Sunday, December 13, 2009

Canyon Creek Falls Nude Hike

At the frozen cascades of Canyon Creek

Another one of those impromptu hikes after being cooped up in Seattle all week dealing with the Arctic cold snap (biting cold that the body never quites adapt to between dashes from warm cars into buildings and back . . . one frozen outside faucet that I forgot to bib, etc.) This early-winter cold snap is over. Next week is promising 'warmer' cold air of a more typical Western Washington nature . . . full of moisture and maybe the snow we've been waiting for (at least in the mountains). Heck, they were even calling for a high of 48F in Seattle on Saturday. I can deal with nude at 48F all day without breaking a sweat . . . literally. :-)

Of course it's not 48F yet (10:00am) and it's probably a good ten to fifteen degrees colder in the mountains but I've got a sudden case of cabin fever and the knowledge that next week I ain't going to be feeling like doing much of anything for a few days after my monthly treatment. So it's off to the Cascades while I do have this slim window of opportunity.

Canyon Creek is another one of those innumerable creeks cascading down to the North Fork of the Skykomish River from the Wild Sky Wilderness near Index, WA. A closed and gated decaying dirt road wends its' way through numerous switchbacks to an idyllic broad high alpine valley with magnificent views of the enclosing craggy mountains. The road had been carved out to serve as access to a planned community for the super-rich . . . an exclusive paradise away, yet not too far from the city. Protests, the financial difficulties of construction in wilderness and lack of permits led to the abandonment of the project . . . and the road, which is beyond redemption with the lack of maintenance. The Forest Service bought up all the individual pieces of land and this area is now part of the Wild Sky Wilderness . . . no motorized vehicles allowed. No trailhead, either. Just an unassuming rusted Forest Service gate blocking an overgrown roadbed surface.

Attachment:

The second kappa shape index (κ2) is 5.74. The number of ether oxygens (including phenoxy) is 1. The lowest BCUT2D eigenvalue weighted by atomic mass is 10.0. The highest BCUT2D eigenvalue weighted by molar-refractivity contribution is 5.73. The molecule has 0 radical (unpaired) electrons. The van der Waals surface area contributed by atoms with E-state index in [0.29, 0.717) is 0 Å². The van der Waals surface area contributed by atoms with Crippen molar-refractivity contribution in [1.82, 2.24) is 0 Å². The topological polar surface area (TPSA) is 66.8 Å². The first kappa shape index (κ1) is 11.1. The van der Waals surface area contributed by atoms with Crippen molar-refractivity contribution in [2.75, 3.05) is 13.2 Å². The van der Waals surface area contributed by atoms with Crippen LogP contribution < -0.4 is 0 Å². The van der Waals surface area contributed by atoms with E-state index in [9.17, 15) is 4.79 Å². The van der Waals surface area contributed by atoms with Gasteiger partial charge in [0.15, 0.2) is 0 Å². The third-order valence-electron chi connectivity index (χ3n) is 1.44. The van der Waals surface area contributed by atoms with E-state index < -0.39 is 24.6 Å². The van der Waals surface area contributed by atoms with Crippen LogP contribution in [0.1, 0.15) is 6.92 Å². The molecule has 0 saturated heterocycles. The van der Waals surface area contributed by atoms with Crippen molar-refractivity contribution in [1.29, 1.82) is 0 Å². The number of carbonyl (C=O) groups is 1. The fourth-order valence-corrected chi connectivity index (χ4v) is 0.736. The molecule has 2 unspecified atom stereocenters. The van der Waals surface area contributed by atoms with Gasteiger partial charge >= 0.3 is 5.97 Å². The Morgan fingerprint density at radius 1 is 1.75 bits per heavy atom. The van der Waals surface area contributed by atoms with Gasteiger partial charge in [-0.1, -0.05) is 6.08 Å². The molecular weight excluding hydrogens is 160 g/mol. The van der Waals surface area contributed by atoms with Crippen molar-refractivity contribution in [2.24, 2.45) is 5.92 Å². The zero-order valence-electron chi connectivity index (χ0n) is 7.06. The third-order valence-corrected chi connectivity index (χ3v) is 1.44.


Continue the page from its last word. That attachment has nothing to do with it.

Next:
Few people stop at this spot on the Index-Galena Road. There is room to get one, maybe two cars off to the side by the gate. A quarter mile in on the initial leg of the road is a large clearing where people sometimes go to shoot their guns. Judging by the tread, few ever bother to go further . . . head uphill. That suits me just fine as I know I'll have the area all to myself . . . my car parked by the gate serves such notice. Northwest hikers are a courteous bunch, if anything. They will not intrude and will, instead, find another spot . . . perhaps the more popular Lewis Creek pullout that I hiked (nude) last week.

I strip and load my pack while still in the warmth of the car. It is a different backpack this time. I'm experimenting with ultralight . . . a smaller pack for the shorter excursions; clothing for emergencies, essential survival gear, cell phone, camera . . . the thermos of coffee. The old pack was becoming tacky, unwieldy for the shorter nude hikes. A smaller one would be easier to sling, lighter and give me more of the sensation of being nude to the environment . . . the whole point.

The outside temperature is 28F degrees. Colder than I expected so I'm not sure how far in or how long the hike will go. We will just see. I've got three hours free of commitments . . . three hours to test the body's responses and limits to cold. Perhaps I'm being a little foolhardy. I know it's extremely cold outside of the warmth of the car; but there is a challenge out there . . . the testing of just how much cold can I take before I back down and pull clothing out of the pack. I want to see how far I can go before it becomes uncomfortable.

I rarely hike nude in subfreezing weather for any length of time. Fortunately, even in the middle of winter here in the Pacific Northwest, air temperatures are often above freezing when the sun reflects bright off the snowfields. That is when I love to hike nude in winter the most . . . drinking in the heat and blinding light of sunlight on virgin snowfields . . . getting my vitamin D.